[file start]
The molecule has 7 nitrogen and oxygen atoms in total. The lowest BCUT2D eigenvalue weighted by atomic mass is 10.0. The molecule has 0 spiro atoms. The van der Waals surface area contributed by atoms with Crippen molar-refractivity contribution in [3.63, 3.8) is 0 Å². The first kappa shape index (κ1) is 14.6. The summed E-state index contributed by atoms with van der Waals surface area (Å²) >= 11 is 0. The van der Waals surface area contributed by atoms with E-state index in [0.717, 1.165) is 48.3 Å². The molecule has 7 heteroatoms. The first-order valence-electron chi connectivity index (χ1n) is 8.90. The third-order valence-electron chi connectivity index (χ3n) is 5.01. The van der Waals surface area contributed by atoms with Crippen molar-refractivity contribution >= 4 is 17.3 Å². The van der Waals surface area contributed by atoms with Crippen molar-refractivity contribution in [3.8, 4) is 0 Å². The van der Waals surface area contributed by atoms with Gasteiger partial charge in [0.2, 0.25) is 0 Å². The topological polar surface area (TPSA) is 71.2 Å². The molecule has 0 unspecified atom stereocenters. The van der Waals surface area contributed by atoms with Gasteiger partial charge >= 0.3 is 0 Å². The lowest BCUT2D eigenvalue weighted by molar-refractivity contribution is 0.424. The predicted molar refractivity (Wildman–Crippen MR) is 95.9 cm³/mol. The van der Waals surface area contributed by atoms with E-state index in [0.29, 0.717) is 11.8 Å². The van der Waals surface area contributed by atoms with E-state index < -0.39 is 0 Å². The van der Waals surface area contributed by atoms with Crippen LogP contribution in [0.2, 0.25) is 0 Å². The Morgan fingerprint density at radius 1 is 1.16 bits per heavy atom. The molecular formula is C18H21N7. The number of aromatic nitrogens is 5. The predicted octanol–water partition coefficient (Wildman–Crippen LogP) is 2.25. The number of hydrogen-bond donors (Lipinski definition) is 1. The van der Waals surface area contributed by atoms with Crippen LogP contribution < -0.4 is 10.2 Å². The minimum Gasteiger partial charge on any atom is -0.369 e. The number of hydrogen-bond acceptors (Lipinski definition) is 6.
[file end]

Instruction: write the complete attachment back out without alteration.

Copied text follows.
The molecule has 7 nitrogen and oxygen atoms in total. The lowest BCUT2D eigenvalue weighted by atomic mass is 10.0. The molecule has 0 spiro atoms. The van der Waals surface area contributed by atoms with Crippen molar-refractivity contribution in [3.63, 3.8) is 0 Å². The first kappa shape index (κ1) is 14.6. The summed E-state index contributed by atoms with van der Waals surface area (Å²) >= 11 is 0. The van der Waals surface area contributed by atoms with E-state index in [0.717, 1.165) is 48.3 Å². The molecule has 7 heteroatoms. The first-order valence-electron chi connectivity index (χ1n) is 8.90. The third-order valence-electron chi connectivity index (χ3n) is 5.01. The van der Waals surface area contributed by atoms with Crippen molar-refractivity contribution >= 4 is 17.3 Å². The van der Waals surface area contributed by atoms with Crippen molar-refractivity contribution in [3.8, 4) is 0 Å². The van der Waals surface area contributed by atoms with Gasteiger partial charge in [0.2, 0.25) is 0 Å². The topological polar surface area (TPSA) is 71.2 Å². The molecule has 0 unspecified atom stereocenters. The van der Waals surface area contributed by atoms with Gasteiger partial charge >= 0.3 is 0 Å². The lowest BCUT2D eigenvalue weighted by molar-refractivity contribution is 0.424. The predicted molar refractivity (Wildman–Crippen MR) is 95.9 cm³/mol. The van der Waals surface area contributed by atoms with E-state index in [0.29, 0.717) is 11.8 Å². The van der Waals surface area contributed by atoms with E-state index < -0.39 is 0 Å². The van der Waals surface area contributed by atoms with Crippen LogP contribution in [0.2, 0.25) is 0 Å². The Morgan fingerprint density at radius 1 is 1.16 bits per heavy atom. The molecular formula is C18H21N7. The number of aromatic nitrogens is 5. The predicted octanol–water partition coefficient (Wildman–Crippen LogP) is 2.25. The number of hydrogen-bond donors (Lipinski definition) is 1. The van der Waals surface area contributed by atoms with Crippen LogP contribution < -0.4 is 10.2 Å². The minimum Gasteiger partial charge on any atom is -0.369 e. The number of hydrogen-bond acceptors (Lipinski definition) is 6.